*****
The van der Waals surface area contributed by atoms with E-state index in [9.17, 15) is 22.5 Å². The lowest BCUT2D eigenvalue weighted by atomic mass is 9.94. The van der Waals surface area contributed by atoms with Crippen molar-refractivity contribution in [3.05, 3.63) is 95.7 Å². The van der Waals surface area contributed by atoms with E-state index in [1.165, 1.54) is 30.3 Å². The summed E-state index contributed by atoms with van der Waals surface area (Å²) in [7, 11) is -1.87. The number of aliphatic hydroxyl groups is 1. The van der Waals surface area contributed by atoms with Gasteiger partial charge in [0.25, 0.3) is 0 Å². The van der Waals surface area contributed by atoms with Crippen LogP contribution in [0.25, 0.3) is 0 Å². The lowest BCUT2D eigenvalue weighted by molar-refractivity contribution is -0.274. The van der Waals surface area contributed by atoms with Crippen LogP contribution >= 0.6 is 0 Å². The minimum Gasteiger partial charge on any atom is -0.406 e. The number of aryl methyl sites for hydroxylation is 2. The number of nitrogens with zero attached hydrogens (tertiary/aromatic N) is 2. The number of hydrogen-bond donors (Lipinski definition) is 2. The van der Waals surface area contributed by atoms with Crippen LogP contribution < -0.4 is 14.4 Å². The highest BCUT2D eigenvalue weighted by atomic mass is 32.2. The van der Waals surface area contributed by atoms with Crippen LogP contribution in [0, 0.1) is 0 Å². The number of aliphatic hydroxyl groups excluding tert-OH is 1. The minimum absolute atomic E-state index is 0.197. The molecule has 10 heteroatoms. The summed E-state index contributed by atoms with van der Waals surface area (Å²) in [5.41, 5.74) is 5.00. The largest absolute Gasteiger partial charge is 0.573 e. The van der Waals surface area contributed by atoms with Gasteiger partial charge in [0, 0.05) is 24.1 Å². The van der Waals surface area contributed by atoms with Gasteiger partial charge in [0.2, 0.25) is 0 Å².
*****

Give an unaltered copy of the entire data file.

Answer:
The van der Waals surface area contributed by atoms with E-state index in [9.17, 15) is 22.5 Å². The lowest BCUT2D eigenvalue weighted by atomic mass is 9.94. The van der Waals surface area contributed by atoms with Crippen molar-refractivity contribution in [3.05, 3.63) is 95.7 Å². The van der Waals surface area contributed by atoms with E-state index in [1.165, 1.54) is 30.3 Å². The summed E-state index contributed by atoms with van der Waals surface area (Å²) in [7, 11) is -1.87. The number of aliphatic hydroxyl groups is 1. The van der Waals surface area contributed by atoms with Gasteiger partial charge in [0.25, 0.3) is 0 Å². The van der Waals surface area contributed by atoms with Crippen LogP contribution in [0.25, 0.3) is 0 Å². The lowest BCUT2D eigenvalue weighted by molar-refractivity contribution is -0.274. The van der Waals surface area contributed by atoms with Crippen LogP contribution >= 0.6 is 0 Å². The minimum Gasteiger partial charge on any atom is -0.406 e. The number of aryl methyl sites for hydroxylation is 2. The number of nitrogens with zero attached hydrogens (tertiary/aromatic N) is 2. The number of hydrogen-bond donors (Lipinski definition) is 2. The van der Waals surface area contributed by atoms with Crippen LogP contribution < -0.4 is 14.4 Å². The highest BCUT2D eigenvalue weighted by atomic mass is 32.2. The van der Waals surface area contributed by atoms with Crippen LogP contribution in [0, 0.1) is 0 Å². The number of aliphatic hydroxyl groups excluding tert-OH is 1. The minimum absolute atomic E-state index is 0.197. The molecule has 10 heteroatoms. The summed E-state index contributed by atoms with van der Waals surface area (Å²) in [5.41, 5.74) is 5.00. The largest absolute Gasteiger partial charge is 0.573 e. The van der Waals surface area contributed by atoms with Gasteiger partial charge in [0, 0.05) is 24.1 Å². The van der Waals surface area contributed by atoms with Gasteiger partial charge in [0.2, 0.25) is 0 Å².